Tuesday, September 3, 2013

PSA 4 colonoscopies by Gregg Kravitz

PSA 4 colonoscopies by Gregg Kravitz
Good man Gregg! As a political guy you know how important a well crafted Public Service Announcement is.
[And everyone should note that cancer isn't the only thing they look for during a colonoscopy.]

This is my story, Gregg, reflecting well on the value of your earlier post.

I'm 65 now, first colonoscopy was around 50, then 56, but my third was the "one that saved my life". No indication of any problem previously, but this time each clean out never was complete, never enough to adequately see the (amazing! complex!) inside surface of the colon. I had to do it again every few weeks, each w an increased aspect to the prep — the final, successful one resulted in a "gold strike"; the tiny slim flexible 'scope w camera and light bumped into what had been giving me toilet troubles over prior weeks: something blocking the way! They took a sample (for biopsy) of it, told me about it being confirmed as a typ colorectal cancer and explained options (essentially none).

So I was operated on after pre-surgery lab tests & a big meeting w 3 onco docs + 3 others (social services, etc.). i.e. URGENT.

In between I learned of the free services from the Fairmount Park "Cancer Support Community of Philadelphia". You can get & customize a brief yet broad template of questions & matters to help you through that meeting!
Two years after diagnosis, and 11 months after the end of my excellent and thorough multi-modal treatment, I feel good and as yet have zero measurements or symptoms of any kind of cancer!!

If my colonoscopy hadn't been done, this little PSA (Public Service Anncmt) would have been written by me after I was painfully dead…

Any questions on WHY a regular series of colonoscopies is important to YOU?

Bill Marston LEED AP via iPhone 3GS
209 S. 24th St. Phila
WMarston@verizon. net

Friday, July 27, 2012

What we did on summer vacation from school...

The New Yorker magazine
July 23, 2012 issue

WJM: Use it up, wear it out. Make it do or do without. - early American saying -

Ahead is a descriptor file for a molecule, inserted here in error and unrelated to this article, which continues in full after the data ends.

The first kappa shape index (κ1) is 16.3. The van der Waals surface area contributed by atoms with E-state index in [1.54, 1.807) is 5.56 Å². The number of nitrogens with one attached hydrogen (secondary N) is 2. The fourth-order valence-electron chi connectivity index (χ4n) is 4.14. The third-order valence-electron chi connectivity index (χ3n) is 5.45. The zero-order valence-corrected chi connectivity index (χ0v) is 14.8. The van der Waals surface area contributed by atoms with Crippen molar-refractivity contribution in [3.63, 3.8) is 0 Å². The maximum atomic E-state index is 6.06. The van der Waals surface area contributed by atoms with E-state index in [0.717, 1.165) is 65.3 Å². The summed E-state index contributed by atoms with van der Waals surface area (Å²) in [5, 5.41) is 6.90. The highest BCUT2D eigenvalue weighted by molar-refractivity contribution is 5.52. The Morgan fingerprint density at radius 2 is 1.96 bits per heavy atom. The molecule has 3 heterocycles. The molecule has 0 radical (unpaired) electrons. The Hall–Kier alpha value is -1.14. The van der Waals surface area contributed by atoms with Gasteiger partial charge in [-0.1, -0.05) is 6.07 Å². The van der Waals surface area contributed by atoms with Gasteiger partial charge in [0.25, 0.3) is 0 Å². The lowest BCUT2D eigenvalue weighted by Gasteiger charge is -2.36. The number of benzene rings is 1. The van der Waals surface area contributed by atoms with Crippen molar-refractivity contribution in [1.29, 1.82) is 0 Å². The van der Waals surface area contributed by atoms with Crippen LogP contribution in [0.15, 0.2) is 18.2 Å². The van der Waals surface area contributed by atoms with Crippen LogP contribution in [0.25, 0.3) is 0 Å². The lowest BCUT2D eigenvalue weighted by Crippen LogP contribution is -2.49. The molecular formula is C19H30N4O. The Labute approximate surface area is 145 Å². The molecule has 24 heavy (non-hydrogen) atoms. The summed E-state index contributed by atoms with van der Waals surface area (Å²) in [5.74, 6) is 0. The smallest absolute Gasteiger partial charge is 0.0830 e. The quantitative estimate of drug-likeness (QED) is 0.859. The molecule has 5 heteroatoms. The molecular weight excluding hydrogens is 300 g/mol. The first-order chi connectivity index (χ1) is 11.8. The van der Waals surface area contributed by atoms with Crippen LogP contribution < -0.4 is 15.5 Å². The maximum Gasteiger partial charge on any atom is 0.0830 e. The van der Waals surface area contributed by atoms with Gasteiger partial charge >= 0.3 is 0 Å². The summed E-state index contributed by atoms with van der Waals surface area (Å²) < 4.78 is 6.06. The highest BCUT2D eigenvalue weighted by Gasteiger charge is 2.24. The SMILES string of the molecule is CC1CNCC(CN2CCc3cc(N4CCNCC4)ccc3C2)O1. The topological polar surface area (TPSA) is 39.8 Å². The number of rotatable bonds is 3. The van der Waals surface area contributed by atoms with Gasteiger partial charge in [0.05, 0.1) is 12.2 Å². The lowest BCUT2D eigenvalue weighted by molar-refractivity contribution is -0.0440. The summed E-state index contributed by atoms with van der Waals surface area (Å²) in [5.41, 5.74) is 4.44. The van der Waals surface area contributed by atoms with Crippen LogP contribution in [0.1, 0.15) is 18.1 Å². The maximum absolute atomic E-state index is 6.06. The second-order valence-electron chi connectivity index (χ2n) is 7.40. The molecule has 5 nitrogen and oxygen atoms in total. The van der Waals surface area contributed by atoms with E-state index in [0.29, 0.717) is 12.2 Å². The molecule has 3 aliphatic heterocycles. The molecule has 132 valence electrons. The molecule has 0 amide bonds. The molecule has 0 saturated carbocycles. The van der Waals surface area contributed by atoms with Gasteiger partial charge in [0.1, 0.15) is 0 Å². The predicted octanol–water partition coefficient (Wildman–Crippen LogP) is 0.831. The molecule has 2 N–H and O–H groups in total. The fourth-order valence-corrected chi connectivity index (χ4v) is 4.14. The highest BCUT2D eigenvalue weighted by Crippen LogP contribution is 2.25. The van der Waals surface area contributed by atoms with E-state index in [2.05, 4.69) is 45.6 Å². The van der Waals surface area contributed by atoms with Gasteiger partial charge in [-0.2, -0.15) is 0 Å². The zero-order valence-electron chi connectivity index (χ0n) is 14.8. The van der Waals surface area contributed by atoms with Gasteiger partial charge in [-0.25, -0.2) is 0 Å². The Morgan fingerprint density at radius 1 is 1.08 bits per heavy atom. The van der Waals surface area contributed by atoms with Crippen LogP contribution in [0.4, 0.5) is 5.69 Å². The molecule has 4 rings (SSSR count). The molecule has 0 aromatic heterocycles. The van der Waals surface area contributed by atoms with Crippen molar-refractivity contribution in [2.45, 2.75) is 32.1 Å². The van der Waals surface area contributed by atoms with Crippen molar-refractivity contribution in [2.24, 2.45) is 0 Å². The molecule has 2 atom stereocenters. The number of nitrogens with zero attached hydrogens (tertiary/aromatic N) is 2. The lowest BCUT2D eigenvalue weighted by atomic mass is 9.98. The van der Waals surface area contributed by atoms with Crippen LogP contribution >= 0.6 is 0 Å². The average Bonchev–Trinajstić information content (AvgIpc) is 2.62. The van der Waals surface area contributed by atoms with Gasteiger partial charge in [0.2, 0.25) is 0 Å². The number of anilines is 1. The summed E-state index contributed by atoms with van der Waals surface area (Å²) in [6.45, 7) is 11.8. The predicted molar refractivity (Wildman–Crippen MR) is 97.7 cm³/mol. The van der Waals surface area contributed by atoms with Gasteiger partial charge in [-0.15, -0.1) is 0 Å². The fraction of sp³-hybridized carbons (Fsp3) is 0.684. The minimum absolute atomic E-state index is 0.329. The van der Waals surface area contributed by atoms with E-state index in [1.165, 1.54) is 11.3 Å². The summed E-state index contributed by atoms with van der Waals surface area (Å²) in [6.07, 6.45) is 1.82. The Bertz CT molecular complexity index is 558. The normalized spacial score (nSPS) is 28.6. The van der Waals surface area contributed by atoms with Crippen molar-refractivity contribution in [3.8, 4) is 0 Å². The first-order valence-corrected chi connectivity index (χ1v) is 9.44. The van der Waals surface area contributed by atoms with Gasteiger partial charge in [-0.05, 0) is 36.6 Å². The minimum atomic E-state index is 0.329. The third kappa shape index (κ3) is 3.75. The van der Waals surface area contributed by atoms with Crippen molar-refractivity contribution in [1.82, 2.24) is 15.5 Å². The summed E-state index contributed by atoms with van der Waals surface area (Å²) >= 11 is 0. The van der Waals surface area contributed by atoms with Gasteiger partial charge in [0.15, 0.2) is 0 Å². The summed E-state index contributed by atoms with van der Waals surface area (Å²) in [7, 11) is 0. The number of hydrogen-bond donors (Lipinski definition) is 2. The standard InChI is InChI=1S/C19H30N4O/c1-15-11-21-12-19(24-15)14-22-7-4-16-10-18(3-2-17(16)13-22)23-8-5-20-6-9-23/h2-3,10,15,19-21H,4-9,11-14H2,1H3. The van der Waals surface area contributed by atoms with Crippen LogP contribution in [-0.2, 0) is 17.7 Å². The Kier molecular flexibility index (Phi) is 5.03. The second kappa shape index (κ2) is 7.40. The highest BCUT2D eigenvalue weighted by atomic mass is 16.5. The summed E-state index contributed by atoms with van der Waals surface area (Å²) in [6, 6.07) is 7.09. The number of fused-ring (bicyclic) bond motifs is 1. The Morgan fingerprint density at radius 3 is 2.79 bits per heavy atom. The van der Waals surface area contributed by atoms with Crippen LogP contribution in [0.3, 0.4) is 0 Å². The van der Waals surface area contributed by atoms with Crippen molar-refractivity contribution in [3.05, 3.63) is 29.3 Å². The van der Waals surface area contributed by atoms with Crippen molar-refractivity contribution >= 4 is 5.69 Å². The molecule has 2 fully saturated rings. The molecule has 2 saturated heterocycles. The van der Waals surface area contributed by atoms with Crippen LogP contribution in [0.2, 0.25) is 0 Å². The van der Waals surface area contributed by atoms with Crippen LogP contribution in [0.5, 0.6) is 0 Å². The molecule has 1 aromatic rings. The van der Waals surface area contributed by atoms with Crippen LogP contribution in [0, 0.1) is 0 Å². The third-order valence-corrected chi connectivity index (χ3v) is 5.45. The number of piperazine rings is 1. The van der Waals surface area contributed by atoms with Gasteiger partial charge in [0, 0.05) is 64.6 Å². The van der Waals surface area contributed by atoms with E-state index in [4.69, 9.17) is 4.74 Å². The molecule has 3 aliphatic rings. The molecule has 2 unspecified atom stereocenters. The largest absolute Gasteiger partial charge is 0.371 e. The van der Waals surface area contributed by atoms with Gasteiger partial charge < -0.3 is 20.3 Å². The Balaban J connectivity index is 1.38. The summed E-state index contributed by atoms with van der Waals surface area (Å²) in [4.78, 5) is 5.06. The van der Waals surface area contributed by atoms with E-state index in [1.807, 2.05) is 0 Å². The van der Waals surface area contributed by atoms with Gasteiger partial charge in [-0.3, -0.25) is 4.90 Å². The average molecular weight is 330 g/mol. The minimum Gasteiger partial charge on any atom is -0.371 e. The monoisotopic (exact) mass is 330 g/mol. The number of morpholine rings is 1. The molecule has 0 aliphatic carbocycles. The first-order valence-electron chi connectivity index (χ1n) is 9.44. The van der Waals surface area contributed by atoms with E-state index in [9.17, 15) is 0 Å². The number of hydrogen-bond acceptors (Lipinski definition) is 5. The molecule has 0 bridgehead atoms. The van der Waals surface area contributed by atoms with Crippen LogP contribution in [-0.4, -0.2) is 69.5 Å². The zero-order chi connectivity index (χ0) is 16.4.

This is republished without permission except for personal information
(i.e. exactly as you would do when browsing the internet)

120723 NEW YORKER KOLBERT - The Big Heat - summer 2012 larger, hotter, longer than in the past

by Elizabeth Kolbert JULY 23, 2012
Corn sex is complicated. As Michael Pollan observes in “The Omnivore’s Dilemma,” the whole affair is so freakishly difficult it’s hard to imagine how it ever evolved in the first place. Corn’s female organs are sheathed in a sort of vegetable chastity belt—surrounded by a tough, virtually impenetrable husk. The only way in is by means of a silk thread that each flower extends, Rapunzel-like, through a small opening. For fertilization to take place, a grain of pollen must land on the tip of the silk, then shimmy its way six to eight inches through a microscopic tube, a journey that requires several hours. The result of a successfully completed passage is a single kernel. When everything is going well, the process is repeated something like eight hundred times per ear, or roughly eighty thousand times per bushel.

It is now corn-sex season across the Midwest, and everything is not going well. High commodity prices spurred farmers to sow more acres this year, and unseasonable warmth in March prompted many to plant corn early. Just a few months ago, the United States Department of Agriculture was projecting a record corn crop of 14.79 billion bushels. But then, in June and July, came broilingly high temperatures, combined with a persistent drought across much of the midsection of the country.